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Southern blotting combines agarose gel electrophoresis for size separation of DNA with methods to transfer the sizeseparated DNA to a filter membrane for probe hybridization. depending on the direction of the transfer) the gel. or by placing a stack of paper towels and a weight on top of the membrane and gel). The method is named after its inventor. have later been named in reference to Southern's name. ion exchange interactions bind the DNA to the membrane due to the negative charge of the DNA and positive charge of the membrane. northern blot.e. A sheet of nitrocellulose (or.Southern Blot A Southern blot is a method routinely used in molecular biology to check for the presence of a DNA sequence in a DNA sample. Other blotting methods (i. . The DNA fragments are then electrophoresed on an agarose gel to separate them by size. whereas northern and western blots should not. but using RNA or protein. Southern.. alternatively. western blot. Buffer transfer by capillary action from a region of high water potential to a region of low water potential (usually filter paper and paper tissues) is then used to move the DNA from the gel on to the membrane. As the technique was eponymously named. Pressure is applied evenly to the gel (either using suction. Southern blot should be capitalized. the British biologist Edwin M. to ensure good and even contact between gel and membrane. nylon) membrane is placed on top of (or below. southwestern blot) that employ similar principles. Method Restriction endonucleases are used to cut high-molecular-weight DNA strands into smaller fragments.

The transfer step of the DNA from the electrophoresis gel to a membrane permits easy binding of the labeled hybridization probe to the sizefractionated DNA. required for analysis by autoradiography or other detection methods. In some cases. usually by incorporating radioactivity or tagging the molecule with a fluorescent or chromogenic dye. To ensure the specificity of the binding of the probe to the sample DNA. The membrane is then exposed to a hybridization probe. After hybridization. excess probe is washed from the membrane. and the pattern of hybridization is visualized on X-ray film by autoradiography in the case of a radioactive or fluorescent probe. . most common hybridization methods use salmon testes (sperm) DNA for blocking of the membrane . or by development of color on the membrane if a chromogenic detection method is used. rather than DNA. The probe DNA is labelled so that it can be detected. Result Hybridization of the probe to a specific DNA fragment on the filter membrane indicates that this fragment contains DNA sequence that is complementary to the probe.The membrane is then exposed to high temperature (60 to 100 °C) (in the case of nitrocellulose) or exposed to ultraviolet radiation (nylon) to permanently and covalently crosslink the DNA to the membrane. the hybridization probe may be made from RNA. It also allows for the fixation of the target-probe hybrids.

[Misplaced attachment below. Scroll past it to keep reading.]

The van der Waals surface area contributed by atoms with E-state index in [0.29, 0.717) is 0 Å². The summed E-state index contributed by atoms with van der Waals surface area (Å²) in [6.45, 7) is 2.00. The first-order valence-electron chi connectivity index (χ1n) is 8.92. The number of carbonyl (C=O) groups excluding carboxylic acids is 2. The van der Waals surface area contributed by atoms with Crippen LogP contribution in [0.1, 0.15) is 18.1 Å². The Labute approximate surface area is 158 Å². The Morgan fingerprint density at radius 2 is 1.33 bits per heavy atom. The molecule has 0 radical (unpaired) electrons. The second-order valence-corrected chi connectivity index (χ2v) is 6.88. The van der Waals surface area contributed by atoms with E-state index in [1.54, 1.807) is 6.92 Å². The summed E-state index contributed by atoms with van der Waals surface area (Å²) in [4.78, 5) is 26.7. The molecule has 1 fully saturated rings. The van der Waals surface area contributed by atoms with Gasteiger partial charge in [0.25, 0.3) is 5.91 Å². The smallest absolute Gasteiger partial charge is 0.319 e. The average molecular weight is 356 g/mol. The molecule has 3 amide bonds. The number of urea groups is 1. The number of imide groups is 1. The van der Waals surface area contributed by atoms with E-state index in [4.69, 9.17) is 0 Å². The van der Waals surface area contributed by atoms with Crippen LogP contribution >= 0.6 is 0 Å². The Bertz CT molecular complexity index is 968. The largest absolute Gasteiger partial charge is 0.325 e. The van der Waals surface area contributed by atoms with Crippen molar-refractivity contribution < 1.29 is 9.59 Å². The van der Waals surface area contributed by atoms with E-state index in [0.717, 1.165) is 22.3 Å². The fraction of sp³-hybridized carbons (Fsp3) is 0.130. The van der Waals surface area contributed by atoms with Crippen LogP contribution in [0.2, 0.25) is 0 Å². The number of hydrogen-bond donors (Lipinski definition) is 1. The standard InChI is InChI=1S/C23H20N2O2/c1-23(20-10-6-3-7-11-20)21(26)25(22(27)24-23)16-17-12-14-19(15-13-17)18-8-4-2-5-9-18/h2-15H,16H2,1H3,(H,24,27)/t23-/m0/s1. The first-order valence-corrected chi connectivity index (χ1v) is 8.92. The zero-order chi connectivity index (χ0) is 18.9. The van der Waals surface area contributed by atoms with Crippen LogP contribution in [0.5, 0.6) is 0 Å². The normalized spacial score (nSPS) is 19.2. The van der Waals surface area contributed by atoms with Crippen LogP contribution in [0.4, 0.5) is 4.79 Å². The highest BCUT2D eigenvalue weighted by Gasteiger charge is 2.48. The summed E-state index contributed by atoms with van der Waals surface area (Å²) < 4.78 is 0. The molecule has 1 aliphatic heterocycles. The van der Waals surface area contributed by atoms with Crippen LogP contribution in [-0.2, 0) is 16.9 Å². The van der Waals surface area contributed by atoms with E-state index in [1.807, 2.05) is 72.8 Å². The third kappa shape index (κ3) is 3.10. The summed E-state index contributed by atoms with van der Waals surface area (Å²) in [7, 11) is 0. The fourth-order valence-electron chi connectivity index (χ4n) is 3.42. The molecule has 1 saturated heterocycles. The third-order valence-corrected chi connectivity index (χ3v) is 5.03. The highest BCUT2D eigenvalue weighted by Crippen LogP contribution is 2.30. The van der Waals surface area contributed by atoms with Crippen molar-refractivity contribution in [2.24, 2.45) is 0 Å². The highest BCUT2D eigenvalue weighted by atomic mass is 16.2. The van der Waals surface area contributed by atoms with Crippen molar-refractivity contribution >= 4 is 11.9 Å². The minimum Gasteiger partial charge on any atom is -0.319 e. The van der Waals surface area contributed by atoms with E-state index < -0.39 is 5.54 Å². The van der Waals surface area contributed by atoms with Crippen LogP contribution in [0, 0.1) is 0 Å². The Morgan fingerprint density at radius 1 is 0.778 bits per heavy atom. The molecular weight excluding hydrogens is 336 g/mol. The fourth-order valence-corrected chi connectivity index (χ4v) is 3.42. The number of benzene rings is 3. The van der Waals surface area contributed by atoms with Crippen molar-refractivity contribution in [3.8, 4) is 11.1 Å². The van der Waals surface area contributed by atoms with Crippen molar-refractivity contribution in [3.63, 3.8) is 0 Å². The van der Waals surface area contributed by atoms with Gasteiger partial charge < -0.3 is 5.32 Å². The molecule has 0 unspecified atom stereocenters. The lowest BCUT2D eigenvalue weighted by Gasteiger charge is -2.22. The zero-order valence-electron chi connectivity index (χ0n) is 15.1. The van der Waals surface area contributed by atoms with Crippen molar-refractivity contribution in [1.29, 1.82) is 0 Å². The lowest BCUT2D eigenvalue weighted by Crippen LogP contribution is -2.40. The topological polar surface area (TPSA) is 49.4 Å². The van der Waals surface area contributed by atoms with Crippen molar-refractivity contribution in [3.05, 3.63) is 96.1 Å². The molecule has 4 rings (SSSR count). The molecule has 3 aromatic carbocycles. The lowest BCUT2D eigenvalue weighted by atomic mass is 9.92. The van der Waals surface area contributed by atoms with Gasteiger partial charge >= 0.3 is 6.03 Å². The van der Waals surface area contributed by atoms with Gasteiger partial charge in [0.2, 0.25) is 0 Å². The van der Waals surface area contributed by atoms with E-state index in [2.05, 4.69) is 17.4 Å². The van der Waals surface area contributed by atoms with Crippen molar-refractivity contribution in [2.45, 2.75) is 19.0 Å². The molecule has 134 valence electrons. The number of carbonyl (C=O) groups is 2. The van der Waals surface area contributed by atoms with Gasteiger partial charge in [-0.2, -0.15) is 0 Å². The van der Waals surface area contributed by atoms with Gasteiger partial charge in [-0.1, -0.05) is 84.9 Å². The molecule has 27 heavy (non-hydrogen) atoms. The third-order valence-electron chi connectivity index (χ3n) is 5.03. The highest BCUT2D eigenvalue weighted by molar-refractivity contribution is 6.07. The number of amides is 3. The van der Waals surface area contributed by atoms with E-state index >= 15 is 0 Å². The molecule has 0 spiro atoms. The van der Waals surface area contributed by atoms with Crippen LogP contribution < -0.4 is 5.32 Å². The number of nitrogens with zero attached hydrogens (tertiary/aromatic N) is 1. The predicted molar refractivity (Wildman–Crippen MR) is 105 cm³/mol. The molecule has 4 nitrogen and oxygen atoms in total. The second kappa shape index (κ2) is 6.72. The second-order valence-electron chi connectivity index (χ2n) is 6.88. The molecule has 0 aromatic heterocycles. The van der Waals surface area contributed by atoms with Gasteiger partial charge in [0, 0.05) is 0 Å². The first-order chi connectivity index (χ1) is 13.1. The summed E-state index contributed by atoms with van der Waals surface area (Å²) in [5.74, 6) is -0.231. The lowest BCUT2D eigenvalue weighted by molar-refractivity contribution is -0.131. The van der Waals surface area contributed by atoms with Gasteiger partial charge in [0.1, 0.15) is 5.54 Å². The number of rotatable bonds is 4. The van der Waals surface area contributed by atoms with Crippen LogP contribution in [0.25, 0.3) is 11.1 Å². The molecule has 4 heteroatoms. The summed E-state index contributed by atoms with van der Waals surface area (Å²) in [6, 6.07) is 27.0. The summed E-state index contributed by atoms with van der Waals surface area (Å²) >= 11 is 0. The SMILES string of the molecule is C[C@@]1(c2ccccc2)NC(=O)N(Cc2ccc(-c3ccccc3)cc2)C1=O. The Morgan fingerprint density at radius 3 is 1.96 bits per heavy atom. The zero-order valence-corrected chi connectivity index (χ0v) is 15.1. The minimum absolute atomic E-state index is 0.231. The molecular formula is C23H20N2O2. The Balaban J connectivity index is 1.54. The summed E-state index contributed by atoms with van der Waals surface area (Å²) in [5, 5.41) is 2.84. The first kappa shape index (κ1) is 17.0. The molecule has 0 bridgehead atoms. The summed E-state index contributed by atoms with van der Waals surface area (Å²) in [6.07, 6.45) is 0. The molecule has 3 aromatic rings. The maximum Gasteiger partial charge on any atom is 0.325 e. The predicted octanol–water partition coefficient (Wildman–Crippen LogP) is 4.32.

Fl . 2008 A maid. . Ms.The High Rise Killer DNA Fingerprint Tampa. dead in her bathtub. Jones. Some of the blood was matched to the victim. found Sarah Elizabeth Jones.June 13. The numerous areas of blood were analyzed by crime scene technicians and were found to have come from two different people. had been on vacation at the time her body was found. The victim appeared to have been killed after a struggle at her condo near the beach. who worked for an import company in St. Police speculate that the killer was injured in the struggle with the victim leaving his or her blood at the condo. The maid said that the doors were locked when she arrived. Police found items strewn about the condo as well as blood in three different places including the bathroom where the body was found. 35. but other samples came from an individual other than the victim. She was not known to have a boyfriend but one man had been by seen by neighbors entering her condo on at least two occasions. doing her daily cleaning at a posh condo. Petersburg.

The samples were then compared using Restriction Fragment Length Polymorphism (RFLP) technology. IAFIS returned a match on two different men. From these samples police hoped to determine which man’s blood matched the blood found at the scene that would identify the killer. 25. 45. Lane 1 was used for the DNA length reference markers. including the victim. The samples were run on an electrophoretic gel for comparison. The first set of fingerprints belonged to Gerald Goss.Police also found fingerprints belonging to at least three persons. 3) the blood of John Kennedy and 4) the blood of Gerald Goss were treated with the restriction enzyme HindIII and placed in an electrophoresis gel in lanes 2 thru 5 respectively. who listed his occupation as writer. The DNA from four blood samples 1) the unknown blood found at the site. The second set belonged to John Kennedy. 2) the blood of the victim. The fingerprints were sent to the Integrated Automated Fingerprint Identification System (IAFIS) run by the FBI. . of Denver. from New Jersey. Search warrants were obtained for blood samples from each man. who listed his occupation as librarian.